Conservation Evidence strives to be as useful to conservationists as possible. Please take our survey to help the team improve our resource.

Providing evidence to improve practice

Action: Use alley cropping Soil Fertility

Key messages

Read our guidance on Key messages before continuing

A controlled, randomized, replicated study from Canada found that intercropping with trees resulted in a higher diversity of arbuscular mycorrhizal fungi.



Supporting evidence from individual studies


A randomized, controlled, replicated study in 2008 on sandy-loam soil in Ontario, Canada (Bainard et al. 2012) found a greater diversity of arbuscular mycorrhizal fungi (AMF) under tree-based intercropping (6 phylotypes) compared with conventional cropping (4.7 phylotypes). Colonization of corn Zea mays roots was greater than 50% in both intercropped and conventional treatments, and AMF richness was similar in both treatments. Different tree species supported distinctive AMF communities. Trees were intercropped annually with corn, soybean Glycine max, winter wheat Triticum aestivum or barley Hordeum vulgare using no-till cultivation. The tree rows accounted for 16% of the crop area and were spaced 12.5-15 m apart. Tree species included silver maple Acer saccharinum , white ash Fraxinum americana , hazelnut Corylus avellana , black walnut Juglans nigra , Norway spruce Picea abies, hybrid poplar Populus deltoides, red oak Quercus rubra, black locust Robinia pseudoacacia, willow Salix discolor and white cedar Thuja occidentalis.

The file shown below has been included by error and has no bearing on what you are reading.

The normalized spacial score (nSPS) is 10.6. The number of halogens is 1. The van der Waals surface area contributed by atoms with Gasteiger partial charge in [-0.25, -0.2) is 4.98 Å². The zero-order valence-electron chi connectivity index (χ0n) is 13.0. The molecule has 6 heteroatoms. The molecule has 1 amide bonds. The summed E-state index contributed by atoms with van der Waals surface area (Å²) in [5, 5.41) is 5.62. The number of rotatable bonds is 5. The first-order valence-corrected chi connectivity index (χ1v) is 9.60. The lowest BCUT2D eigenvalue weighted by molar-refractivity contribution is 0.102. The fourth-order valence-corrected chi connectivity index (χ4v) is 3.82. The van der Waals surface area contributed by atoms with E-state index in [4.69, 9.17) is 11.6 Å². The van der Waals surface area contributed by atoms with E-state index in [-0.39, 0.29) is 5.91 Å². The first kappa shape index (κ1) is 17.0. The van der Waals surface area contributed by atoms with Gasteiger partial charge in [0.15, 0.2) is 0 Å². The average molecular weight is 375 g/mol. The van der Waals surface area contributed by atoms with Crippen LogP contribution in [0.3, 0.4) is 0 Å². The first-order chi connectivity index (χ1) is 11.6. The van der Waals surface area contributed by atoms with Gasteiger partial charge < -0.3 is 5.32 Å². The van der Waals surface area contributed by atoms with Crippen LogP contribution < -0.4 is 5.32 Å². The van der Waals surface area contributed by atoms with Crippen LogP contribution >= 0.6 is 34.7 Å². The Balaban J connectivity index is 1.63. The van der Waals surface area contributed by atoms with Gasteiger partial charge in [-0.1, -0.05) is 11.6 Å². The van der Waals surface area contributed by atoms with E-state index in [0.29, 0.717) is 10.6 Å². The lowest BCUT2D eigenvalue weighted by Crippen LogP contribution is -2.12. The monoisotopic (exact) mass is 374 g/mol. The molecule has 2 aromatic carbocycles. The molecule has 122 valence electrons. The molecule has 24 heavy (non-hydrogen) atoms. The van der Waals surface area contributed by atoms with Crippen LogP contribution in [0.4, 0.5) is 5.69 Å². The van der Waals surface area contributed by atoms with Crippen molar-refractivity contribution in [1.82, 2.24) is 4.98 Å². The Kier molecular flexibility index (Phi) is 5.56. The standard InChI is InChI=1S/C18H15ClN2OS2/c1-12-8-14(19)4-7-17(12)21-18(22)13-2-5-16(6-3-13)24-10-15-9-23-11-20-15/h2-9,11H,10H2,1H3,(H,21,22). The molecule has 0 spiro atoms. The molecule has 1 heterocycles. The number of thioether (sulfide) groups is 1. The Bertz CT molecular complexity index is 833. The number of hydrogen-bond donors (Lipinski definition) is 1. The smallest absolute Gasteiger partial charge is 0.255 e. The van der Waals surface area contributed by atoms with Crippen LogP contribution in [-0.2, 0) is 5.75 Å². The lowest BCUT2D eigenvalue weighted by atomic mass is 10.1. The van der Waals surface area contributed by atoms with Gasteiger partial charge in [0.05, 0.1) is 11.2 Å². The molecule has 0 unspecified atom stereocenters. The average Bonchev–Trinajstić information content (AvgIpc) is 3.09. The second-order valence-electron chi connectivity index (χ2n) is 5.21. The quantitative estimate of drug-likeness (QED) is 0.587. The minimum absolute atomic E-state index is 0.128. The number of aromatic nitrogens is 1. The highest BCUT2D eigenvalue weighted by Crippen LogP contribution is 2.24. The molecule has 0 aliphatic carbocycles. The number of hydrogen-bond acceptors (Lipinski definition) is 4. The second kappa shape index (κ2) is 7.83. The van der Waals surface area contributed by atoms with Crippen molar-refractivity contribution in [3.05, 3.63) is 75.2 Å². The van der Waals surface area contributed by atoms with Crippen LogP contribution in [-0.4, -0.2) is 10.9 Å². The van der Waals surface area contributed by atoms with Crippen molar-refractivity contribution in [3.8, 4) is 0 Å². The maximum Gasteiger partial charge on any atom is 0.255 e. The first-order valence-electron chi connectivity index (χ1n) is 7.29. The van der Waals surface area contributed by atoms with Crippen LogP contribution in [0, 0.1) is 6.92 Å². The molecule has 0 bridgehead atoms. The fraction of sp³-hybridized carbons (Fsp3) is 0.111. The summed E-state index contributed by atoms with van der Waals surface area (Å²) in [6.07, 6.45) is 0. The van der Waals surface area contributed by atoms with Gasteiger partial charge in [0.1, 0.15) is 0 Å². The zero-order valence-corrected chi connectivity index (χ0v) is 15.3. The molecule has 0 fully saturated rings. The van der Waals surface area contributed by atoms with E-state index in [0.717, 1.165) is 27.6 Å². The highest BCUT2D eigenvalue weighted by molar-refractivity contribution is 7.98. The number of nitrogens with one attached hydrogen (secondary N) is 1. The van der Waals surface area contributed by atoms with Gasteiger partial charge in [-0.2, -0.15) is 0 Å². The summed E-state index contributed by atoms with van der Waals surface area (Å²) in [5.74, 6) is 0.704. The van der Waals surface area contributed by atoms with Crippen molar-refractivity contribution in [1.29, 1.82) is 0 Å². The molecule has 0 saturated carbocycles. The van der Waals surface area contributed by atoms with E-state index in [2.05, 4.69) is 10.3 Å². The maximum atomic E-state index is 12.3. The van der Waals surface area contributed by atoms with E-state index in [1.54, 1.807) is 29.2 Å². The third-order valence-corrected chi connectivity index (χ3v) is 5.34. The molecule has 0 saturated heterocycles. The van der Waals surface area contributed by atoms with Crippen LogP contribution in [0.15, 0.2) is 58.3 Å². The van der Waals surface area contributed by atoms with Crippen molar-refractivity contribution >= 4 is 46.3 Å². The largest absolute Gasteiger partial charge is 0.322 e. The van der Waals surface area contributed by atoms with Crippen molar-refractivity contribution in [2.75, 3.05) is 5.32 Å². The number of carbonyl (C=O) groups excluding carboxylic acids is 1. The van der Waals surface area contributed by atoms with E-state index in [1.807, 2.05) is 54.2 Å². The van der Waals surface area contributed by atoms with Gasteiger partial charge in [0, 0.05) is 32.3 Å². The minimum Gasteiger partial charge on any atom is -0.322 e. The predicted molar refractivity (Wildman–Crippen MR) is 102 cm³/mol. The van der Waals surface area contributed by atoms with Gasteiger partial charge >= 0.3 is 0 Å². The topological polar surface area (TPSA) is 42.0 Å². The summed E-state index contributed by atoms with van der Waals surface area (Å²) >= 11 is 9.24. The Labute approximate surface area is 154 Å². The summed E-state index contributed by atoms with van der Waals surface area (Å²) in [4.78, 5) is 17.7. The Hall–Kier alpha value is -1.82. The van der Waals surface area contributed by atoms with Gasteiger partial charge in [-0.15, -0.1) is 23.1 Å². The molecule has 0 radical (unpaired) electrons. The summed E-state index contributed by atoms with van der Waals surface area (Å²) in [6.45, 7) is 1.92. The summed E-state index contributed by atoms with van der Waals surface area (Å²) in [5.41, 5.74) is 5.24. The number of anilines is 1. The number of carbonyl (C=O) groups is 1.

Referenced papers

Please cite as:

Key, G., Whitfield, M., Dicks, L.V., Sutherland, W.J. & Bardgett, R.D. (2019) Enhancing Soil Fertility. Pages 627-648 in: W.J. Sutherland, L.V. Dicks, N. Ockendon, S.O. Petrovan & R.K. Smith (eds) What Works in Conservation 2019. Open Book Publishers, Cambridge, UK.